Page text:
Sustainability at Work
Internet of Things (IoT)-driven building monitoring systems are giving organizations deeper insight into facilities and asset-level energy consumption driving the facilities professionals to improve their performance.
Facilities managers remain challenged by an expectation of energy and water cost increases and relatively flat allocation of the resources they need to drive efficiency gains. Energy costs are fluctuating, technology is advancing, and organizations are continuing their push for transparent energy and natural resource conservation. As these forces work, facilities professionals are seeking new opportunities to minimize energy, water, and waste costs and report those savings back to corporate and constituent stakeholders.
Low Cost/No Cost Efficiency initiatives
The data gleaned from tech advances is helping facility managers to make more informed site-level efficiency decisions which generate utility, water and waste savings and have a direct net impact on revenue.The return on the investment in building or asset monitoring is precisely zero—unless organizations take action on the data they gather.Interestingly, while a growing volume of deeper facilities-level data helps to shed light on policy and personnel issues impacting energy and water efficiency, only 7 percent of facilities managers in the US are leveraging energy data to drive internal training and awareness initiatives.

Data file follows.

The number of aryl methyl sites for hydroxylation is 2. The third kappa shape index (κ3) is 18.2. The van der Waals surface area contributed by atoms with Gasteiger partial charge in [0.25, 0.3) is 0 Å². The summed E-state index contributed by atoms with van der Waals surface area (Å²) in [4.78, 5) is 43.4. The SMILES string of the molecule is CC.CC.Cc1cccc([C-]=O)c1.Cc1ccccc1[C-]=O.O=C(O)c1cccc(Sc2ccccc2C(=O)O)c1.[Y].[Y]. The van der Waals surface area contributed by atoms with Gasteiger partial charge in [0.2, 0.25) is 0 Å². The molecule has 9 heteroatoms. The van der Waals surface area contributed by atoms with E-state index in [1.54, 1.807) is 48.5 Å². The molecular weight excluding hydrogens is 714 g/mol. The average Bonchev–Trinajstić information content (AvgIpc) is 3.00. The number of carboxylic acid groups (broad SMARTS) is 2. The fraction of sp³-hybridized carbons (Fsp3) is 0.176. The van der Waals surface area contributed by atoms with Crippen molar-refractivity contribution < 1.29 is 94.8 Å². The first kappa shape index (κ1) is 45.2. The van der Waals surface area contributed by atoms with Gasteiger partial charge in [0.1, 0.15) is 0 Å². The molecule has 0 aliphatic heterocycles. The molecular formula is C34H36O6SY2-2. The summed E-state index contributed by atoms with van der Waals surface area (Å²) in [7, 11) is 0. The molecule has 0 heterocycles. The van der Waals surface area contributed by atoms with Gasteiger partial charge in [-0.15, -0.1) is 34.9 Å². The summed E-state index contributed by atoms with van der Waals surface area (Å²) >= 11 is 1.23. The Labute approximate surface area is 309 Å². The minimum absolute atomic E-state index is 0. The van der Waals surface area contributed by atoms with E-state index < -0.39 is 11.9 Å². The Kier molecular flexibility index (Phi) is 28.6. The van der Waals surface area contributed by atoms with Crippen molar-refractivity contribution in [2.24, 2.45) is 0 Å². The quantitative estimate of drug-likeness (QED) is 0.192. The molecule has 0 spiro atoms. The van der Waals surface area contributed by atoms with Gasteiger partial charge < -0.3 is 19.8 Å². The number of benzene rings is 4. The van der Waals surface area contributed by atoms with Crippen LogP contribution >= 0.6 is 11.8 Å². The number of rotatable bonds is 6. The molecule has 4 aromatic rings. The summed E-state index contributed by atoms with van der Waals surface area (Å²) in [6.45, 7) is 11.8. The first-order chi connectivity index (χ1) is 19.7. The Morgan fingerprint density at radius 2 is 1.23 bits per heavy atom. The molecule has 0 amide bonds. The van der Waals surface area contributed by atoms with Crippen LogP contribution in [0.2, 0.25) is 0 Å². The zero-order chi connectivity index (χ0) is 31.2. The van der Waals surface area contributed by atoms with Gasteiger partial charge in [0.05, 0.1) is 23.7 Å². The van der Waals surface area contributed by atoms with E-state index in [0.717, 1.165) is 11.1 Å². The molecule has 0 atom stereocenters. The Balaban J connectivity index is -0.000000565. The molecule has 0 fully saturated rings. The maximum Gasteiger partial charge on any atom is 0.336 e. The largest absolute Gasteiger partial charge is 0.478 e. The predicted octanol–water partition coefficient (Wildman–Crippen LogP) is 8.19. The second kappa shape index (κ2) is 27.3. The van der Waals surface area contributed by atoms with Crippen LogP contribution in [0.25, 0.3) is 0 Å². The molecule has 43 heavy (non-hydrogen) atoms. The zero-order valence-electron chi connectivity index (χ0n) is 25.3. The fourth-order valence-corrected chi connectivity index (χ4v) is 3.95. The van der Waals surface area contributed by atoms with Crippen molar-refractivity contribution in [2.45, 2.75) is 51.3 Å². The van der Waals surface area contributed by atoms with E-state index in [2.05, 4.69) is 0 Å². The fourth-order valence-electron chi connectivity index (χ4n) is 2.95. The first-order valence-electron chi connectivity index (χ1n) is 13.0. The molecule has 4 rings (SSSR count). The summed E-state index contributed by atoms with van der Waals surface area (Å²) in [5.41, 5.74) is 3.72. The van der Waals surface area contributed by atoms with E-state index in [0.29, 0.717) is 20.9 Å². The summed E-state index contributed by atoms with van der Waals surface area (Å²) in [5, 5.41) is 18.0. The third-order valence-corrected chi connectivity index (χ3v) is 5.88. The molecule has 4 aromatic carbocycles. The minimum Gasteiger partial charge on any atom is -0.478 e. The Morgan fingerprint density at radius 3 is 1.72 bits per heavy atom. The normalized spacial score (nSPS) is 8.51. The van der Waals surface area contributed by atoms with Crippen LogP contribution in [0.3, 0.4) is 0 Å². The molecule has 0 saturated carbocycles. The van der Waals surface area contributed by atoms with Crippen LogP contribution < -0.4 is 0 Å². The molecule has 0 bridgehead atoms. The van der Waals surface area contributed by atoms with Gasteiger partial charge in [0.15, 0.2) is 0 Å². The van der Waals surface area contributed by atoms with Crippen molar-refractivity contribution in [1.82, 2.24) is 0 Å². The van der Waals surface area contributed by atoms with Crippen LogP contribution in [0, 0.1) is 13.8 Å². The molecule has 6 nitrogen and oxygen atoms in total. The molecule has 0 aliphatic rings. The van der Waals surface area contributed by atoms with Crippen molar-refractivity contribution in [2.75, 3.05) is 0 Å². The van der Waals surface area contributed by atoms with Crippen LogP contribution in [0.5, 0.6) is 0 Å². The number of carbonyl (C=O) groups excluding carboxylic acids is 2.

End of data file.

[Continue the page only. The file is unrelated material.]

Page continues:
While corporate and stakeholder expectations are putting energy and water efficiency pressure on facilities managers from inside the four walls, those managers are particularly wary of market forces on the outside.Anticipation of spiking energy prices aside facilities professionals consider lack of internal resources one of their biggest challenges. That puts resource constraint concerns ahead of those related to costs, interpreting energy data, and expanding beyond energy to water,waste and emissions management.
Waste Management: Given their vantage point on the front lines of waste hauler operations, facilities and procurement professionals are far-and-away more concerned about right sizing trash collection than any other role. The greater data transparency, reporting and third-party oversight of haulers creates a relatively new opportunity to continuously analyse and “right size” container size, location, and pickup schedules.Further, as waste diversion opportunities like composting and recycling become available in more localities;“right-streaming” is becoming an increasingly important activity.
Water Strategies: In concert with energy professionals, facilities managers are leading the charge toward low-cost/no cost water efficiency investments including faucet aerators and flush valves, which are the go-to strategy for water conservation among 43 percent of facilities professionals. Modified operational procedures such as irrigation schedules (31 percent) and behavioural modifications through awareness and training (22 percent) are distant second and third priorities, respectively for gaining water consumption efficiency.